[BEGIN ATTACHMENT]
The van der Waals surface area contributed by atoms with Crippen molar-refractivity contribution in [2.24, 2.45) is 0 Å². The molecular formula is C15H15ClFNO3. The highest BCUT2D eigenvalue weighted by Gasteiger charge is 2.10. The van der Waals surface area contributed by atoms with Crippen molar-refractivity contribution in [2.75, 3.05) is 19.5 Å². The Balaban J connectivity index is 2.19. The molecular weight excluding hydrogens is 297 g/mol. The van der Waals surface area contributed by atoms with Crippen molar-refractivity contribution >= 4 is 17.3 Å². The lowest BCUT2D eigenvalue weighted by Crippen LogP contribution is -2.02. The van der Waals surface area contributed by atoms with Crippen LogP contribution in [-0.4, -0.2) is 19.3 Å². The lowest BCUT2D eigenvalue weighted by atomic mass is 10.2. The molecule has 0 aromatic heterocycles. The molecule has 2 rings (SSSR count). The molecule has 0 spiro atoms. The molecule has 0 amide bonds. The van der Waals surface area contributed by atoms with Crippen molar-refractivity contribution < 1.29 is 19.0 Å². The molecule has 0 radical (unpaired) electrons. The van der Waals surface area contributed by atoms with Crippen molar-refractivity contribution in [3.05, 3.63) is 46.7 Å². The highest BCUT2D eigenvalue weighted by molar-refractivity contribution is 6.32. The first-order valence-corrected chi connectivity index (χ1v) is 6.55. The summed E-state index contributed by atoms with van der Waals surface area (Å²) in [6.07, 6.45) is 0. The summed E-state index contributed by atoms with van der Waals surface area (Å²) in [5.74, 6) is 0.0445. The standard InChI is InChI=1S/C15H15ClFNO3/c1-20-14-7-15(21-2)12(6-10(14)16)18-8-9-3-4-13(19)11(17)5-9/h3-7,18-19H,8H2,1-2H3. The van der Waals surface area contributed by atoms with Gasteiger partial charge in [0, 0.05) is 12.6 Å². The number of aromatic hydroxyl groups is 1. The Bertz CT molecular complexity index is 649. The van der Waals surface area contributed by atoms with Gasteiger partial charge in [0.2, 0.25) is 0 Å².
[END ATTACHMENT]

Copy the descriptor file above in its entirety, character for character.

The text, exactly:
The van der Waals surface area contributed by atoms with Crippen molar-refractivity contribution in [2.24, 2.45) is 0 Å². The molecular formula is C15H15ClFNO3. The highest BCUT2D eigenvalue weighted by Gasteiger charge is 2.10. The van der Waals surface area contributed by atoms with Crippen molar-refractivity contribution in [2.75, 3.05) is 19.5 Å². The Balaban J connectivity index is 2.19. The molecular weight excluding hydrogens is 297 g/mol. The van der Waals surface area contributed by atoms with Crippen molar-refractivity contribution >= 4 is 17.3 Å². The lowest BCUT2D eigenvalue weighted by Crippen LogP contribution is -2.02. The van der Waals surface area contributed by atoms with Crippen LogP contribution in [-0.4, -0.2) is 19.3 Å². The lowest BCUT2D eigenvalue weighted by atomic mass is 10.2. The molecule has 0 aromatic heterocycles. The molecule has 2 rings (SSSR count). The molecule has 0 spiro atoms. The molecule has 0 amide bonds. The van der Waals surface area contributed by atoms with Crippen molar-refractivity contribution < 1.29 is 19.0 Å². The molecule has 0 radical (unpaired) electrons. The van der Waals surface area contributed by atoms with Crippen molar-refractivity contribution in [3.05, 3.63) is 46.7 Å². The highest BCUT2D eigenvalue weighted by molar-refractivity contribution is 6.32. The first-order valence-corrected chi connectivity index (χ1v) is 6.55. The summed E-state index contributed by atoms with van der Waals surface area (Å²) in [6.07, 6.45) is 0. The summed E-state index contributed by atoms with van der Waals surface area (Å²) in [5.74, 6) is 0.0445. The standard InChI is InChI=1S/C15H15ClFNO3/c1-20-14-7-15(21-2)12(6-10(14)16)18-8-9-3-4-13(19)11(17)5-9/h3-7,18-19H,8H2,1-2H3. The van der Waals surface area contributed by atoms with Gasteiger partial charge in [0, 0.05) is 12.6 Å². The number of aromatic hydroxyl groups is 1. The Bertz CT molecular complexity index is 649. The van der Waals surface area contributed by atoms with Gasteiger partial charge in [0.2, 0.25) is 0 Å².